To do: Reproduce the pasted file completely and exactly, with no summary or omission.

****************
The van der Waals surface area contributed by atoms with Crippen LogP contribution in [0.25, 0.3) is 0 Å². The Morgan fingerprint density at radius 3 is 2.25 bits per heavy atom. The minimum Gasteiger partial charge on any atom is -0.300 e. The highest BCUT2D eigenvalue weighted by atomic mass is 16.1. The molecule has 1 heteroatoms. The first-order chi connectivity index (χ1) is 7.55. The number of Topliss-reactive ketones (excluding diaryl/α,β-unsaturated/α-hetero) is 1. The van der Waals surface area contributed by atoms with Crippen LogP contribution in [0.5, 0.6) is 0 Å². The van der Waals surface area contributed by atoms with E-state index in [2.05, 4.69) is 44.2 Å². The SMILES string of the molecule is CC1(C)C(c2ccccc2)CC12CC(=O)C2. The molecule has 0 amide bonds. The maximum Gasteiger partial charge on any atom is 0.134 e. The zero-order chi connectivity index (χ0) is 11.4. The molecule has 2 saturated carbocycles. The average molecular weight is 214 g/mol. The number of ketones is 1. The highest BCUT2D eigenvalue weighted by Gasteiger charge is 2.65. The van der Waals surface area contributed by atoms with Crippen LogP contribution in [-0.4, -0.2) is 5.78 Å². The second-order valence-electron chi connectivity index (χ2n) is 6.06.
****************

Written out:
The van der Waals surface area contributed by atoms with Crippen LogP contribution in [0.25, 0.3) is 0 Å². The Morgan fingerprint density at radius 3 is 2.25 bits per heavy atom. The minimum Gasteiger partial charge on any atom is -0.300 e. The highest BCUT2D eigenvalue weighted by atomic mass is 16.1. The molecule has 1 heteroatoms. The first-order chi connectivity index (χ1) is 7.55. The number of Topliss-reactive ketones (excluding diaryl/α,β-unsaturated/α-hetero) is 1. The van der Waals surface area contributed by atoms with Crippen LogP contribution in [0.5, 0.6) is 0 Å². The van der Waals surface area contributed by atoms with E-state index in [2.05, 4.69) is 44.2 Å². The SMILES string of the molecule is CC1(C)C(c2ccccc2)CC12CC(=O)C2. The molecule has 0 amide bonds. The maximum Gasteiger partial charge on any atom is 0.134 e. The zero-order chi connectivity index (χ0) is 11.4. The molecule has 2 saturated carbocycles. The average molecular weight is 214 g/mol. The number of ketones is 1. The highest BCUT2D eigenvalue weighted by Gasteiger charge is 2.65. The van der Waals surface area contributed by atoms with Crippen LogP contribution in [-0.4, -0.2) is 5.78 Å². The second-order valence-electron chi connectivity index (χ2n) is 6.06.